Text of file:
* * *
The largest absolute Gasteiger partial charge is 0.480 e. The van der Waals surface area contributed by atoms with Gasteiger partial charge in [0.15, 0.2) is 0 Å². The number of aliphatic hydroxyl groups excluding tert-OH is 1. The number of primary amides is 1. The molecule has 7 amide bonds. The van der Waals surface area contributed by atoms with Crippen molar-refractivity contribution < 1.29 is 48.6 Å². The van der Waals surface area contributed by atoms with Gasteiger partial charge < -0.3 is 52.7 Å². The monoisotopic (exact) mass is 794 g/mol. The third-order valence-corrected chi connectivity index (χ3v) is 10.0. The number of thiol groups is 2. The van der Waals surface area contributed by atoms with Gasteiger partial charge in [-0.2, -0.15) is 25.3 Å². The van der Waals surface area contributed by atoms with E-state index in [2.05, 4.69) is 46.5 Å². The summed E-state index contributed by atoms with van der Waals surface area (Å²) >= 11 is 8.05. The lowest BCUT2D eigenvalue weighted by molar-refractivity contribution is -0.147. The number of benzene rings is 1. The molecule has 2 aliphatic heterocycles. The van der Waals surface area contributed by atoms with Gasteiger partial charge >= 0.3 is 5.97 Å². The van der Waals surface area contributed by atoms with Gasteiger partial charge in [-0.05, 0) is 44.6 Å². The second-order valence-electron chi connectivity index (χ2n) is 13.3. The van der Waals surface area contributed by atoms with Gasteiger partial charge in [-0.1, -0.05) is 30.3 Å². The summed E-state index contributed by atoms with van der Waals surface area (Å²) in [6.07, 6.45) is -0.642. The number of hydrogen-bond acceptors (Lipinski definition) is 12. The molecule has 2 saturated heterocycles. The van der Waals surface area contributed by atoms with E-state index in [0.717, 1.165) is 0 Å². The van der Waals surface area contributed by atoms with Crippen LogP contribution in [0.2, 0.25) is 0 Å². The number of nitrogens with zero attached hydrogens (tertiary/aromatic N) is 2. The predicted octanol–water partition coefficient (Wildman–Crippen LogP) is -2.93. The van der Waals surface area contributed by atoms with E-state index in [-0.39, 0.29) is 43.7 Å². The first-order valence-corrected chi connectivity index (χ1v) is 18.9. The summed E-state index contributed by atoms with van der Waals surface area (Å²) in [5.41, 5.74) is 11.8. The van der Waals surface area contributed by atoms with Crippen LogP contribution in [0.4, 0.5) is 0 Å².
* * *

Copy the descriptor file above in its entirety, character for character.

The largest absolute Gasteiger partial charge is 0.480 e. The van der Waals surface area contributed by atoms with Gasteiger partial charge in [0.15, 0.2) is 0 Å². The number of aliphatic hydroxyl groups excluding tert-OH is 1. The number of primary amides is 1. The molecule has 7 amide bonds. The van der Waals surface area contributed by atoms with Crippen molar-refractivity contribution < 1.29 is 48.6 Å². The van der Waals surface area contributed by atoms with Gasteiger partial charge < -0.3 is 52.7 Å². The monoisotopic (exact) mass is 794 g/mol. The third-order valence-corrected chi connectivity index (χ3v) is 10.0. The number of thiol groups is 2. The van der Waals surface area contributed by atoms with Gasteiger partial charge in [-0.2, -0.15) is 25.3 Å². The van der Waals surface area contributed by atoms with E-state index in [2.05, 4.69) is 46.5 Å². The summed E-state index contributed by atoms with van der Waals surface area (Å²) >= 11 is 8.05. The lowest BCUT2D eigenvalue weighted by molar-refractivity contribution is -0.147. The number of benzene rings is 1. The molecule has 2 aliphatic heterocycles. The van der Waals surface area contributed by atoms with Gasteiger partial charge >= 0.3 is 5.97 Å². The van der Waals surface area contributed by atoms with Gasteiger partial charge in [-0.05, 0) is 44.6 Å². The second-order valence-electron chi connectivity index (χ2n) is 13.3. The van der Waals surface area contributed by atoms with Gasteiger partial charge in [-0.1, -0.05) is 30.3 Å². The summed E-state index contributed by atoms with van der Waals surface area (Å²) in [6.07, 6.45) is -0.642. The number of hydrogen-bond acceptors (Lipinski definition) is 12. The molecule has 2 saturated heterocycles. The van der Waals surface area contributed by atoms with E-state index in [0.717, 1.165) is 0 Å². The van der Waals surface area contributed by atoms with Crippen LogP contribution in [0.2, 0.25) is 0 Å². The number of nitrogens with zero attached hydrogens (tertiary/aromatic N) is 2. The predicted octanol–water partition coefficient (Wildman–Crippen LogP) is -2.93. The van der Waals surface area contributed by atoms with E-state index in [-0.39, 0.29) is 43.7 Å². The first-order valence-corrected chi connectivity index (χ1v) is 18.9. The summed E-state index contributed by atoms with van der Waals surface area (Å²) in [5.41, 5.74) is 11.8. The van der Waals surface area contributed by atoms with Crippen LogP contribution in [0.4, 0.5) is 0 Å².